Search This Blog

Thursday, January 25, 2007

Climate change and big oil

In the "State of the Union" address the other night, President Bush mentioned a problem that he's never before discussed in a SOTU speech: global climate change.
America is on the verge of technological breakthroughs that will enable us to live our lives less dependent on oil. And these technologies will help us be better stewards of the environment, and they will help us to confront the serious challenge of global climate change.
This was mentioned, primarily, in the context of a new energy plan:
Tonight, I ask Congress to join me in pursuing a great goal. Let us build on the work we've done and reduce gasoline usage in the United States by 20 percent in the next 10 years. (Applause.) When we do that we will have cut our total imports by the equivalent of three-quarters of all the oil we now import from the Middle East.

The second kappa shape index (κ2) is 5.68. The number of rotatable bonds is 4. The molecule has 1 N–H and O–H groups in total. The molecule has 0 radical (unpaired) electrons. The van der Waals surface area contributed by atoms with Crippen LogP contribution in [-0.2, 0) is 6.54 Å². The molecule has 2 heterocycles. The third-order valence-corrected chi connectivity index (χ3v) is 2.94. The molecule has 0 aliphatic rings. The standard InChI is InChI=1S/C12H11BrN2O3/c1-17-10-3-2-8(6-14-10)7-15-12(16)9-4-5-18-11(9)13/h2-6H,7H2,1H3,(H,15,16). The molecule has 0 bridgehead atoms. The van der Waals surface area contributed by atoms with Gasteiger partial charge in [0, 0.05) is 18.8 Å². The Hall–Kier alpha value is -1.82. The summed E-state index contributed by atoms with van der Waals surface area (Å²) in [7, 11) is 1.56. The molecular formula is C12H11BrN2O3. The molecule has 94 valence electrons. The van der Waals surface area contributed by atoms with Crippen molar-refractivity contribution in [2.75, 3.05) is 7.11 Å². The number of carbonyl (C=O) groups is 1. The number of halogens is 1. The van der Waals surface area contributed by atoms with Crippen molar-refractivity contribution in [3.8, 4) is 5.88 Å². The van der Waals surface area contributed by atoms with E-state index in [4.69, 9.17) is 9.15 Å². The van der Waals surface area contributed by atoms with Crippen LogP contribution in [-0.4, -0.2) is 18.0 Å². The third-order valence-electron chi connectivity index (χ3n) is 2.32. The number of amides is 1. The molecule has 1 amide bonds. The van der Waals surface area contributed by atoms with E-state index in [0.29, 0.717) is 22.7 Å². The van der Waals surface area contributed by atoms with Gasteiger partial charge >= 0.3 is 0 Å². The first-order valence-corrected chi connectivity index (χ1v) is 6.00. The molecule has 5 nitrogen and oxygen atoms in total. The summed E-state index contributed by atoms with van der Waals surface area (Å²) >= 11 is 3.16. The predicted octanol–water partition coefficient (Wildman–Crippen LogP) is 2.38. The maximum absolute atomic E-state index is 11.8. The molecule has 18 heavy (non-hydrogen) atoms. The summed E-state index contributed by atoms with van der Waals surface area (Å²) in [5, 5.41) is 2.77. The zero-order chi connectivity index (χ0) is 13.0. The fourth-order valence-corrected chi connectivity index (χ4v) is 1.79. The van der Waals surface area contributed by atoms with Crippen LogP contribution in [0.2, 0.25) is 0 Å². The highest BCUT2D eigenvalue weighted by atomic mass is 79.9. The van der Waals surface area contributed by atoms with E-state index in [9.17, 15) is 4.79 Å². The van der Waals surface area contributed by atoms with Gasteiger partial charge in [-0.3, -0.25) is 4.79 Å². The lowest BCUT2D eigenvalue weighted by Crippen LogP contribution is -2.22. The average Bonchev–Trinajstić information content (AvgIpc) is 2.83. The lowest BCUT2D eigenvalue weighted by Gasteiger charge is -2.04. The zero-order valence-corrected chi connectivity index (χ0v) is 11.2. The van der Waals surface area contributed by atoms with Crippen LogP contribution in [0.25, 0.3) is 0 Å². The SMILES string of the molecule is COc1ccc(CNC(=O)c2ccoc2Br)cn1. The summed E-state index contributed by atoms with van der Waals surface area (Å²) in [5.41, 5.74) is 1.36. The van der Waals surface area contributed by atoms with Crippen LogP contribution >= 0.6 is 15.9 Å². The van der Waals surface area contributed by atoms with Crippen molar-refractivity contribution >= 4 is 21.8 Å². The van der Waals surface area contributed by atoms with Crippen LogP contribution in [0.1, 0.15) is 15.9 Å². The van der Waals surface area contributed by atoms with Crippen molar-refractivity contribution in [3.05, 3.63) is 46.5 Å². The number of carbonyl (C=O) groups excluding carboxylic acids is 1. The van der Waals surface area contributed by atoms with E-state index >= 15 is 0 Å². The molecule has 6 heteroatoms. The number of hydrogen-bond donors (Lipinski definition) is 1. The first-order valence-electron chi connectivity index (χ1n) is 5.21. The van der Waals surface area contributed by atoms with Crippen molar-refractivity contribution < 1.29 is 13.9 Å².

To reach this goal, we must increase the supply of alternative fuels, by setting a mandatory fuels standard to require 35 billion gallons of renewable and alternative fuels in 2017 -- and that is nearly five times the current target. (Applause.) At the same time, we need to reform and modernize fuel economy standards for cars the way we did for light trucks -- and conserve up to 8.5 billion more gallons of gasoline by 2017.
In the very next sentences, he also discussed stepping up domestic oil supplies -- code, perhaps, for drilling in Alaska -- that may not be especially popular in a Democratically-controlled Congress that is already trying to end a tax break for big oil companies.

Visit this blog's homepage.

Filed as:

No comments:

Post a Comment